As for the label…no, I write the story I want to tell and I let the publisher worry about how to market it. I never worried about it before I was published (and to be fair, received a lot of rejection for not staying more in the lines, lol) so I’m not going to start now.
Virtual Blue, like many fantasy thrillers, is a story of good vs evil. You have sinister villains in this book (avoiding spoilers here), but you get in their heads. How do you avoid the evil-for-evil’s-sake cliché?
I did a lot of re-writing early on. I let my villains talk to each other, off the cuff, “pantsing” as we writers like to call it when we’re making it up as we go. I realized these were talented, passionate people tricked by a greater evil. They’d bought into a lie, and if not for that, they all may have been different people. They’re the villains but also there’s a tragic undercurrent to their story. Once I wrote five or six really bad scenes, I kept the good fragments and started their scenes over.
This is another story that features your beautiful badass paranormal troubleshooter, Rebecca Burton. Her role is crucial, and yet, she’s a secondary character beyond Chip and Blue. Rebecca also played a key but secondary role in Haunting Obsession and your short story, Backstage Pass. Do you have plans to feature her as a main character in any upcoming works? I, for one, would love this mysterious character come to the forefront.
Yes, you and a big chunk of my readership. Burton will get her standalone story. It will cap her series. That said, while “cutting edge” is thrown around by a lot of authors, I’ll admit to using Burton in a very old fashioned way. Burton is my Perry Mason, or perhaps more appropriately, Lieutenant Columbo. We spend a great deal of time with the guest stars, their problems and traumas, then Burton comes along in the third act to help with the resolution. At the same time, we learn a little more about this “beautiful badass paranormal troubleshooter” with each story. I have several standalone stories about a variety of interesting people I want to tell, and Burton is my witness to their stories.
You “borrowed” the Transit King and Skye from my Blue Spirit, one for Haunting Obsession, the other for Rebecca’s sidekick in Virtual Blue. Do you find it to be a challenge to write another author’s characters, or is it fun for you?
When the other author has 1) written such dynamic characters and 2) is agreeable to the world sharing, then it’s a great deal of fun. As you know, I took your Transit King and dropped him in to the rough draft of Haunting Obsession. It was easier than trying to think of my own character that would fit the scene. Frankly, I was being lazy. I was in the zone, and didn’t want to stop long enough to come up with my own idea. He was supposed to be temporary, changed in draft two. But as I showed it to the beta readers, and to you, it turned out it worked extremely well. The fact that I know you personally, and that our “worlds” share so much in common in terms of theme and character type, and even location, made discussing a shared universe the next logical step.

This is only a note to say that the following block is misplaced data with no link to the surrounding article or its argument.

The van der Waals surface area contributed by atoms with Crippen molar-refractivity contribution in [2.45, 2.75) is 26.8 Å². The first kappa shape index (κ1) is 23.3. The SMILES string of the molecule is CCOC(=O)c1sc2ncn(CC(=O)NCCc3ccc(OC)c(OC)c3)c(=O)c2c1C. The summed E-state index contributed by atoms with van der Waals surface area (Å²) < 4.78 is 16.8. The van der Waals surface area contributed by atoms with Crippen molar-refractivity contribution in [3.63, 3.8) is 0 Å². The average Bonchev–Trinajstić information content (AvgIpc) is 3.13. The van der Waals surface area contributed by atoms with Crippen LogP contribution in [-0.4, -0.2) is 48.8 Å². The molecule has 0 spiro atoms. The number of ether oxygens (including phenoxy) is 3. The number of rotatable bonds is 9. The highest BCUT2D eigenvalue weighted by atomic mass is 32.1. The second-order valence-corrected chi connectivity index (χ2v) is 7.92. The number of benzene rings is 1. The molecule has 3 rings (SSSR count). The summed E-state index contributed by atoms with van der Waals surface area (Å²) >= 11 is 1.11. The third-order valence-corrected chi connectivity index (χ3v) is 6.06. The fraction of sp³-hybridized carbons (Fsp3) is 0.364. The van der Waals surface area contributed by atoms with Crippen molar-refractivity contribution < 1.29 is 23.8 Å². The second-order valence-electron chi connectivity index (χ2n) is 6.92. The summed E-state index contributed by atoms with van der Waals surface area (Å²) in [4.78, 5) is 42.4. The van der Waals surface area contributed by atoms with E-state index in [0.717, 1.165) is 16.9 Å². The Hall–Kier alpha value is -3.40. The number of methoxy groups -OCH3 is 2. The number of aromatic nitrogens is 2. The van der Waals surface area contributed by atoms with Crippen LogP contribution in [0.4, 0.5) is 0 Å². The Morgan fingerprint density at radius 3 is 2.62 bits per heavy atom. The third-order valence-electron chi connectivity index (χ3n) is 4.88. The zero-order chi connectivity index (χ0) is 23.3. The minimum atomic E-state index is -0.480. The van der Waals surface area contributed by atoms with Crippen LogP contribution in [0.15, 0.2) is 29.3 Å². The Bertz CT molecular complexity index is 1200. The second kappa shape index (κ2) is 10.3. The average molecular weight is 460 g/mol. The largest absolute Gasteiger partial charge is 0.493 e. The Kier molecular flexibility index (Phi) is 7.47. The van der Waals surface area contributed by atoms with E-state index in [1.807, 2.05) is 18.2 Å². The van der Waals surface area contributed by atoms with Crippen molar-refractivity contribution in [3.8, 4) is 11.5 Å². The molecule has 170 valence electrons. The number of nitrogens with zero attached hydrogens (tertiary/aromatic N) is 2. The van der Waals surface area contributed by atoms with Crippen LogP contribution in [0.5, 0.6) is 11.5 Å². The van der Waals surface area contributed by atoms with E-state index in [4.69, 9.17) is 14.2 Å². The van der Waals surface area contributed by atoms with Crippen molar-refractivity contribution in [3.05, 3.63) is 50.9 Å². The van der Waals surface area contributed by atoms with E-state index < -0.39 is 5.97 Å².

The final obstacle was the publisher, and the one thing we couldn’t plan but maybe hope for indeed happened. Both of our series are coming out through Seventh Star Press, and they’re quite agreeable to the experimenting. So using Skye in Virtual Blue was a no-brainer. I knew it would be a minor, supporting part, but an important one all the same. And I knew she’d have a couple of moments to shine, and you seemed to like those scenes when I presented them to you at least as much as I did when I drafted them. So I knew I’d done right by her.
Since you asked me in a recent interview, I’ll ask you the same question: What’s coming up next for RJ Sullivan?
As soon as I finished Virtual Blue back in April, I started drafting something brand-new in a different genre–in fact, my first love as a reader–spaceship science fiction. I wrote a 12K novella over the summer. Because Virtual Blue is a complicated project in terms of production, the release was delayed until late August. At the same time, because an ebook-only novella is a relatively simple project, it was processed pretty quick. So the two stories came out within a few days of each other. It’s a delightful breath of fresh air in terms of writing for me, you might say a palette cleanser. I’m already halfway through the second novelette and I have a couple more planned. Then back to the paranormal thrillers.
In the meantime, the hits just keep coming. Seventh Star is prepping my first novel, Haunting Blue, for an end-of-the-year re-release, which will put the entire series with one publisher. And maybe, a couple surprises for early 2014. But it’s too soon to tell.